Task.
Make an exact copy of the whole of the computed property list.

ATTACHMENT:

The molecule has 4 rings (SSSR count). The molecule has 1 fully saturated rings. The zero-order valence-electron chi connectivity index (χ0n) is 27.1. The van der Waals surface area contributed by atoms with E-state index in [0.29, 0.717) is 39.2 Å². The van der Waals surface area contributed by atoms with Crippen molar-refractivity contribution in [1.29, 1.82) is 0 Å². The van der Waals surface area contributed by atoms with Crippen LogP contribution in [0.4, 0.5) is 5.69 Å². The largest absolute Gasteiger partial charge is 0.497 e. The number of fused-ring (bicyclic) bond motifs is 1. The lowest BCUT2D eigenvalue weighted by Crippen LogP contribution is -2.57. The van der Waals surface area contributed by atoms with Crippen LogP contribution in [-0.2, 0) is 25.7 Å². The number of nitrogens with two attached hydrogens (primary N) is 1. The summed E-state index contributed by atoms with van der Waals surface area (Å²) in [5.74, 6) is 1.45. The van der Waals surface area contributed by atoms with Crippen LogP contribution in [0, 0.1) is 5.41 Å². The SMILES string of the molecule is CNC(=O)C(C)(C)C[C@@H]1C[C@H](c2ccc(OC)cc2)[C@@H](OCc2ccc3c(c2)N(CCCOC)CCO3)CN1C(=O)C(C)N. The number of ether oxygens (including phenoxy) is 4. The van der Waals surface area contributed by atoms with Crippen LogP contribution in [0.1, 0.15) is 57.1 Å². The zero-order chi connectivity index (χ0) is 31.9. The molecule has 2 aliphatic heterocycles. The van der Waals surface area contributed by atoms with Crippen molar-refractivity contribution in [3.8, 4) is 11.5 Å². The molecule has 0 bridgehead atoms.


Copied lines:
The molecule has 4 rings (SSSR count). The molecule has 1 fully saturated rings. The zero-order valence-electron chi connectivity index (χ0n) is 27.1. The van der Waals surface area contributed by atoms with E-state index in [0.29, 0.717) is 39.2 Å². The van der Waals surface area contributed by atoms with Crippen molar-refractivity contribution in [1.29, 1.82) is 0 Å². The van der Waals surface area contributed by atoms with Crippen LogP contribution in [0.4, 0.5) is 5.69 Å². The largest absolute Gasteiger partial charge is 0.497 e. The number of fused-ring (bicyclic) bond motifs is 1. The lowest BCUT2D eigenvalue weighted by Crippen LogP contribution is -2.57. The van der Waals surface area contributed by atoms with Crippen LogP contribution in [-0.2, 0) is 25.7 Å². The number of nitrogens with two attached hydrogens (primary N) is 1. The summed E-state index contributed by atoms with van der Waals surface area (Å²) in [5.74, 6) is 1.45. The van der Waals surface area contributed by atoms with Crippen LogP contribution in [0, 0.1) is 5.41 Å². The SMILES string of the molecule is CNC(=O)C(C)(C)C[C@@H]1C[C@H](c2ccc(OC)cc2)[C@@H](OCc2ccc3c(c2)N(CCCOC)CCO3)CN1C(=O)C(C)N. The number of ether oxygens (including phenoxy) is 4. The van der Waals surface area contributed by atoms with Crippen LogP contribution in [0.1, 0.15) is 57.1 Å². The zero-order chi connectivity index (χ0) is 31.9. The molecule has 2 aliphatic heterocycles. The van der Waals surface area contributed by atoms with Crippen molar-refractivity contribution in [3.8, 4) is 11.5 Å². The molecule has 0 bridgehead atoms.